Looks like they will need fresh loads of money and manure. The last time the County tried to sell a sales-tax increase, the mail-in referendum went down in flames. I commend the paving companies for their generous campaign contributions, however.
The committee did not spend all the campaign money spreading manure. They paid the car dealer’s daughter-in-law. They paid the Tallahassee consultant whose address was a pack-and-ship. Still, they had more than $11,000 remaining.
Predict that a committee called “Volusia Citizens for Better Roads and Clean Water” will not donate the money to any cause relating to clean water or better roads. Instead, the money went to the Daytona Chamber.
The county still dreams of raising the sales tax. This becomes more urgent as they approve a sprawling development called “Avalon Park Daytona” in the swamps west of I-95. Also, if memory serves, the Farmton development should start soon.
Avalon and Farmton, Mosaic, and Margaritaville, as well as Retribution outside of Edgewater, will all require roads and fire stations. Some developers may “donate” the land for fire stations, though this can work out badly for the affected cities.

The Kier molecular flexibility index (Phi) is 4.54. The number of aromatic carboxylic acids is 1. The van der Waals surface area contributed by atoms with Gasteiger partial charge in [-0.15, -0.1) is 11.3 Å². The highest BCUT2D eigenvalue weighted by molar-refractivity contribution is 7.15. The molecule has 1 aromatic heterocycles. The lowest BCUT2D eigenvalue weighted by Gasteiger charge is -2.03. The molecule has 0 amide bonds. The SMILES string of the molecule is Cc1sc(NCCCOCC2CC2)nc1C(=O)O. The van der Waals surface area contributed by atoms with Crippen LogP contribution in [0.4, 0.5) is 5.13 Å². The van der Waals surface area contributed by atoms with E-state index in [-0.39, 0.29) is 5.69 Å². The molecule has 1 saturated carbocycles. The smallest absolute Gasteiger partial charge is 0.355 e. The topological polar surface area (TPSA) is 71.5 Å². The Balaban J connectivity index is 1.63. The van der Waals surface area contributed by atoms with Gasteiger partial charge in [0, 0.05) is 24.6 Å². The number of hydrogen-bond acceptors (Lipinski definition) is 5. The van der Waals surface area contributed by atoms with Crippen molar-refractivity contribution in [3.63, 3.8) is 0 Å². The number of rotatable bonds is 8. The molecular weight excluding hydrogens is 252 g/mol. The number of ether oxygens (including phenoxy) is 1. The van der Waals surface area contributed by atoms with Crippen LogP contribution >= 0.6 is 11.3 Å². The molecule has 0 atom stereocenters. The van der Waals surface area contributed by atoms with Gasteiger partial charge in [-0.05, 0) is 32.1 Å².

The Margaritaville folks have agreed that they will not pay school-impact taxes. The theory is that as people leave their former homes and school-age families move in, Margaritaville will generously allow others the opportunity to pay. You see that plan mainly in 55-plus projects.
None of the developers, however, plan to pay for the roads they need. That would cut into profits. Their business model is like my bar-tab model: try to avoid paying!
With a few thousand in campaign contributions, they avoid several millions in road costs.
We already see some results from Margaritaville and Mosaic. LPGA/11th Street is now a dangerously clogged two-lane road, being not only the back door to Holly Hill, but also the main access to these developments.
Did anyone think about access before building? Sure, but the developers figured taxpayers would help.
The county and cities bow and scrape to attract more of this sprawl. With the gas tax at the max, property taxes keep going up, and they want to bring us another sales-tax increase.
At least from the evidence, I can tell what the County Council are decidedly not thinking — that it is time to rein in runaway development.
— Andrews is a DeLand-area attorney and a longtime government critic. For purposes of the column, he finds it convenient that there is so much government to criticize.